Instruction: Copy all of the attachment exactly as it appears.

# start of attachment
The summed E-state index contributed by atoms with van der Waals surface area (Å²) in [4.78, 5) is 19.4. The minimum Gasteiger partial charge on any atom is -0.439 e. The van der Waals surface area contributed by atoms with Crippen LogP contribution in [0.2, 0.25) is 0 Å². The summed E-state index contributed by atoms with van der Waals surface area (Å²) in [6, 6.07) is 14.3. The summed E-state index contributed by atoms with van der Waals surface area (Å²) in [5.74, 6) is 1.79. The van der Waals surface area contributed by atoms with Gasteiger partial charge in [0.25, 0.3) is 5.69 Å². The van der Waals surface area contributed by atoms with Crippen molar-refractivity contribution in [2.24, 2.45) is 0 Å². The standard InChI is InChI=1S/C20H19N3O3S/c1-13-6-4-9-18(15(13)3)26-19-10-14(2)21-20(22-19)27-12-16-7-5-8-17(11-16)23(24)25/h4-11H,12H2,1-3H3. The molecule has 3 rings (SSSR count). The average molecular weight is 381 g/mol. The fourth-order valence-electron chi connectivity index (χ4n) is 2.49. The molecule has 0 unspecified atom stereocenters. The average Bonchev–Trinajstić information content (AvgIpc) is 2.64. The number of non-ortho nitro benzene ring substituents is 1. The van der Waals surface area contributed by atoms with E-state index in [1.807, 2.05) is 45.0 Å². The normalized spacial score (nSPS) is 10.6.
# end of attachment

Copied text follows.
The summed E-state index contributed by atoms with van der Waals surface area (Å²) in [4.78, 5) is 19.4. The minimum Gasteiger partial charge on any atom is -0.439 e. The van der Waals surface area contributed by atoms with Crippen LogP contribution in [0.2, 0.25) is 0 Å². The summed E-state index contributed by atoms with van der Waals surface area (Å²) in [6, 6.07) is 14.3. The summed E-state index contributed by atoms with van der Waals surface area (Å²) in [5.74, 6) is 1.79. The van der Waals surface area contributed by atoms with Gasteiger partial charge in [0.25, 0.3) is 5.69 Å². The van der Waals surface area contributed by atoms with Crippen molar-refractivity contribution in [2.24, 2.45) is 0 Å². The standard InChI is InChI=1S/C20H19N3O3S/c1-13-6-4-9-18(15(13)3)26-19-10-14(2)21-20(22-19)27-12-16-7-5-8-17(11-16)23(24)25/h4-11H,12H2,1-3H3. The molecule has 3 rings (SSSR count). The average molecular weight is 381 g/mol. The fourth-order valence-electron chi connectivity index (χ4n) is 2.49. The molecule has 0 unspecified atom stereocenters. The average Bonchev–Trinajstić information content (AvgIpc) is 2.64. The number of non-ortho nitro benzene ring substituents is 1. The van der Waals surface area contributed by atoms with E-state index in [1.807, 2.05) is 45.0 Å². The normalized spacial score (nSPS) is 10.6.